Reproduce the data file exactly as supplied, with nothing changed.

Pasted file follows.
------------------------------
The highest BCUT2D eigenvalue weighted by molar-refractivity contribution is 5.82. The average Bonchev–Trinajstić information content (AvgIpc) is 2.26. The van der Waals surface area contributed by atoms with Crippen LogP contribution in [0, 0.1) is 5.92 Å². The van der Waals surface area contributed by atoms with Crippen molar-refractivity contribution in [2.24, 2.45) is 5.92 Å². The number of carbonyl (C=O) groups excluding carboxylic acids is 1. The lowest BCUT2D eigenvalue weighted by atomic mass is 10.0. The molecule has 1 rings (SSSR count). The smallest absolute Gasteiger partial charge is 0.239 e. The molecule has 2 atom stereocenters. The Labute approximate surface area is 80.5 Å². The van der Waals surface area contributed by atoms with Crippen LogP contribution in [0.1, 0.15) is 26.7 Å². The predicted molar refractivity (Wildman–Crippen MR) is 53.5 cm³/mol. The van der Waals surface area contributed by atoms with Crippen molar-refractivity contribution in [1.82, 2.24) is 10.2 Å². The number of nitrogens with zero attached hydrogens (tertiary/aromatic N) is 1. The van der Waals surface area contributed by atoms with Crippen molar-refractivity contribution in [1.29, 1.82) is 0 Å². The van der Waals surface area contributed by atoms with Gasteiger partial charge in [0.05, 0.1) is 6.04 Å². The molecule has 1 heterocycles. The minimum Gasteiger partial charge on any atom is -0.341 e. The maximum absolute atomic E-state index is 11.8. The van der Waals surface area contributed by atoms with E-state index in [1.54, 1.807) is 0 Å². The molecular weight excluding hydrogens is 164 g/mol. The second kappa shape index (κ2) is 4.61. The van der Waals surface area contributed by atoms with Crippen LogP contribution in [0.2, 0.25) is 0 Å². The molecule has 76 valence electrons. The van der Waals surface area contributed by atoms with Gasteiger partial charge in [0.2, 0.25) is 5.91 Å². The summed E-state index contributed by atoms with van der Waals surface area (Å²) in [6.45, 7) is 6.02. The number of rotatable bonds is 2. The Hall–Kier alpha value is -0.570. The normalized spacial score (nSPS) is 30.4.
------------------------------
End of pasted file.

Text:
The highest BCUT2D eigenvalue weighted by molar-refractivity contribution is 5.82. The average Bonchev–Trinajstić information content (AvgIpc) is 2.26. The van der Waals surface area contributed by atoms with Crippen LogP contribution in [0, 0.1) is 5.92 Å². The van der Waals surface area contributed by atoms with Crippen molar-refractivity contribution in [2.24, 2.45) is 5.92 Å². The number of carbonyl (C=O) groups excluding carboxylic acids is 1. The lowest BCUT2D eigenvalue weighted by atomic mass is 10.0. The molecule has 1 rings (SSSR count). The smallest absolute Gasteiger partial charge is 0.239 e. The molecule has 2 atom stereocenters. The Labute approximate surface area is 80.5 Å². The van der Waals surface area contributed by atoms with Crippen LogP contribution in [0.1, 0.15) is 26.7 Å². The predicted molar refractivity (Wildman–Crippen MR) is 53.5 cm³/mol. The van der Waals surface area contributed by atoms with Crippen molar-refractivity contribution in [1.82, 2.24) is 10.2 Å². The number of nitrogens with zero attached hydrogens (tertiary/aromatic N) is 1. The van der Waals surface area contributed by atoms with Crippen molar-refractivity contribution in [1.29, 1.82) is 0 Å². The van der Waals surface area contributed by atoms with Gasteiger partial charge in [0.05, 0.1) is 6.04 Å². The molecule has 1 heterocycles. The minimum Gasteiger partial charge on any atom is -0.341 e. The maximum absolute atomic E-state index is 11.8. The van der Waals surface area contributed by atoms with E-state index in [1.54, 1.807) is 0 Å². The molecular weight excluding hydrogens is 164 g/mol. The second kappa shape index (κ2) is 4.61. The van der Waals surface area contributed by atoms with Crippen LogP contribution in [0.2, 0.25) is 0 Å². The molecule has 76 valence electrons. The van der Waals surface area contributed by atoms with Gasteiger partial charge in [0.2, 0.25) is 5.91 Å². The summed E-state index contributed by atoms with van der Waals surface area (Å²) in [6.45, 7) is 6.02. The number of rotatable bonds is 2. The Hall–Kier alpha value is -0.570. The normalized spacial score (nSPS) is 30.4.